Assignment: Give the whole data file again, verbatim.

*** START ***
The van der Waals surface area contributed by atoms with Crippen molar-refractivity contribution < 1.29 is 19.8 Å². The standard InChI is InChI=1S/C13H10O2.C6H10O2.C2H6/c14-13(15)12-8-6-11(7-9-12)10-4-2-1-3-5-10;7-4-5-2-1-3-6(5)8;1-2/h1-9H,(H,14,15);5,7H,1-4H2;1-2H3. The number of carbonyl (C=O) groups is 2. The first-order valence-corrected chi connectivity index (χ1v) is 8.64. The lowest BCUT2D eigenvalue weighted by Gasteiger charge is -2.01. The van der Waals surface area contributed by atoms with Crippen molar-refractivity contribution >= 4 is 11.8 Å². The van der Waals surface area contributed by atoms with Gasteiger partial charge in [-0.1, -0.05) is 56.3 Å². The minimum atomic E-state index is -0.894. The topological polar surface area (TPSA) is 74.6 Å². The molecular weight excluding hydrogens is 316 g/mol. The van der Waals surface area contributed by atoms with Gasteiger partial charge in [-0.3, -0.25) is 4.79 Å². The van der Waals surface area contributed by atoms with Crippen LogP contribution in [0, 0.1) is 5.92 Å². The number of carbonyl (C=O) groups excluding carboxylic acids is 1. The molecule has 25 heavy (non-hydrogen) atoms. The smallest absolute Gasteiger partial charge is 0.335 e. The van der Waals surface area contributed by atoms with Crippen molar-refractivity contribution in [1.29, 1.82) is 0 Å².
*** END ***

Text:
The van der Waals surface area contributed by atoms with Crippen molar-refractivity contribution < 1.29 is 19.8 Å². The standard InChI is InChI=1S/C13H10O2.C6H10O2.C2H6/c14-13(15)12-8-6-11(7-9-12)10-4-2-1-3-5-10;7-4-5-2-1-3-6(5)8;1-2/h1-9H,(H,14,15);5,7H,1-4H2;1-2H3. The number of carbonyl (C=O) groups is 2. The first-order valence-corrected chi connectivity index (χ1v) is 8.64. The lowest BCUT2D eigenvalue weighted by Gasteiger charge is -2.01. The van der Waals surface area contributed by atoms with Crippen molar-refractivity contribution >= 4 is 11.8 Å². The van der Waals surface area contributed by atoms with Gasteiger partial charge in [-0.1, -0.05) is 56.3 Å². The minimum atomic E-state index is -0.894. The topological polar surface area (TPSA) is 74.6 Å². The molecular weight excluding hydrogens is 316 g/mol. The van der Waals surface area contributed by atoms with Gasteiger partial charge in [-0.3, -0.25) is 4.79 Å². The van der Waals surface area contributed by atoms with Crippen LogP contribution in [0, 0.1) is 5.92 Å². The number of carbonyl (C=O) groups excluding carboxylic acids is 1. The molecule has 25 heavy (non-hydrogen) atoms. The smallest absolute Gasteiger partial charge is 0.335 e. The van der Waals surface area contributed by atoms with Crippen molar-refractivity contribution in [1.29, 1.82) is 0 Å².